The plate-plate measurements within the rheometer device resulted in an initial resin viscosity of 70 mPas, which is considered sufficiently low to realize fast impregnation of the selected glass fiber reinforcement while passing through the print head.

In order to define suitable photo-cure parameters, cure-temperature was varied from 25 °C to 100 °C and radiation time was varied from 1 s to 10 s. Despite the difference in nominal wavelength between light source and photoinitiator, activation could be reliably achieved.

Fig. 3 shows the resulting storage modulus in dependence on time. Radiation and measurement were started simultaneously. At room temperature, a radiation time of 1 s can be assumed as too short for an immediate conversion to a polymer network. If the resin is exposed to the light source for 5 s or longer, the storage modulus increases significantly faster. A rise in cure-temperature results in an even further increased cure rate and a higher level of stiffness, which indicates an increased degree of cure. Based on the continuously advancing storage modulus, a dark-cure effect can be observed at all measurements.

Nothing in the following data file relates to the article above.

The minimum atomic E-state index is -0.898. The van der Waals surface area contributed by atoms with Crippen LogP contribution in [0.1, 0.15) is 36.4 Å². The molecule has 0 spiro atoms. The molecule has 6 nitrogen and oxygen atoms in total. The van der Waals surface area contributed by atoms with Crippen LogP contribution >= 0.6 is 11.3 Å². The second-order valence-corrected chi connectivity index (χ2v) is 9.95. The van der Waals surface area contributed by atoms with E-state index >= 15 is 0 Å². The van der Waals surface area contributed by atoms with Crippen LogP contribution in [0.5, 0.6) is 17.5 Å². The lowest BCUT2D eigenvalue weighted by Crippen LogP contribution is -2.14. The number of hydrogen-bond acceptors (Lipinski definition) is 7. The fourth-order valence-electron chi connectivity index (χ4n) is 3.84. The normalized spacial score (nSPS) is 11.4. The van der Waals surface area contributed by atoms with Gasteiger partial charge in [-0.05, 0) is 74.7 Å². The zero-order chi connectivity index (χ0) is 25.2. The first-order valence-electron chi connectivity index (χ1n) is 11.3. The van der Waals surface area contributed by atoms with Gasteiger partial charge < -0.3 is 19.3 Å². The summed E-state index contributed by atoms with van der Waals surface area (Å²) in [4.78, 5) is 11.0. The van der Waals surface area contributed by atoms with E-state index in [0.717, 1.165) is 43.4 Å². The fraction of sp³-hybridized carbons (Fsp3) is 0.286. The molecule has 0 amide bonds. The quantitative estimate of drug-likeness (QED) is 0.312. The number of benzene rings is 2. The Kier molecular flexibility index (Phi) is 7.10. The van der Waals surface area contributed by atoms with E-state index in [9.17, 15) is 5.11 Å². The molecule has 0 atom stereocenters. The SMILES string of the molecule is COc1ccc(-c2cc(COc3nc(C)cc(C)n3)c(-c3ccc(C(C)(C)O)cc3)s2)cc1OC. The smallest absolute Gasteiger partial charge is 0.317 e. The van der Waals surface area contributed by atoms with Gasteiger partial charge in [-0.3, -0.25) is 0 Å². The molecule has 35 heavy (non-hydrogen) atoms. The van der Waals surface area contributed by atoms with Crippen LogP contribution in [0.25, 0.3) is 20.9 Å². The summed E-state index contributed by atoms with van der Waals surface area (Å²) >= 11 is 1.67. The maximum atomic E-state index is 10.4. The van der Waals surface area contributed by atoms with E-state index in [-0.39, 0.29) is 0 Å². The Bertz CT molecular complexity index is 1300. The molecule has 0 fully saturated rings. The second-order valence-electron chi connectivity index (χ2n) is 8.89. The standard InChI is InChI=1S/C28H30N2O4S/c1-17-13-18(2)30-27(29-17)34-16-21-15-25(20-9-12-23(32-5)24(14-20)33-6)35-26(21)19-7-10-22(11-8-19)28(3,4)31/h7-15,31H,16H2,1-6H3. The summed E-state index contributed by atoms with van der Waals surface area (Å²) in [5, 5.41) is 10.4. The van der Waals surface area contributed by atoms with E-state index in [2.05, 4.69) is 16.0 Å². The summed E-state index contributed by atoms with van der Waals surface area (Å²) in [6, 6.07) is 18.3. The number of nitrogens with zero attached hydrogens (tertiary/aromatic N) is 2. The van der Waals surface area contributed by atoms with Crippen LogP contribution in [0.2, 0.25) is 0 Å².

Image 10000201000009A1000002D2B783A2CD50FC4F2B.png

Fig. 3. Results of the UV-rheological measurements (a) at different radiation periods and (b) test temperatures.

In order to evaluate the adjusted cure state, the results of the DMA measurements using the SRF can be consulted. The pre-cured specimens (5 s radiation at room temperature) were stored at room temperature for several days to allow complete dark-cure. Fig. 4 shows the temperature-dependent storage and loss modulus of the pre- and post-cured neat resin specimen. The determination of the glass transition by evaluating the inflection point of G’ reveals a first Tg around 65 °C for the pre-cured resin. The same measurement reveals a second glass transition around 120 °C. It can be assumed that this represents the final Tg as it is reappears during the second heating. Furthermore, the post-cured specimen has a higher storage modulus, which confirms the previously mentioned assumption of cure-dependent stiffness.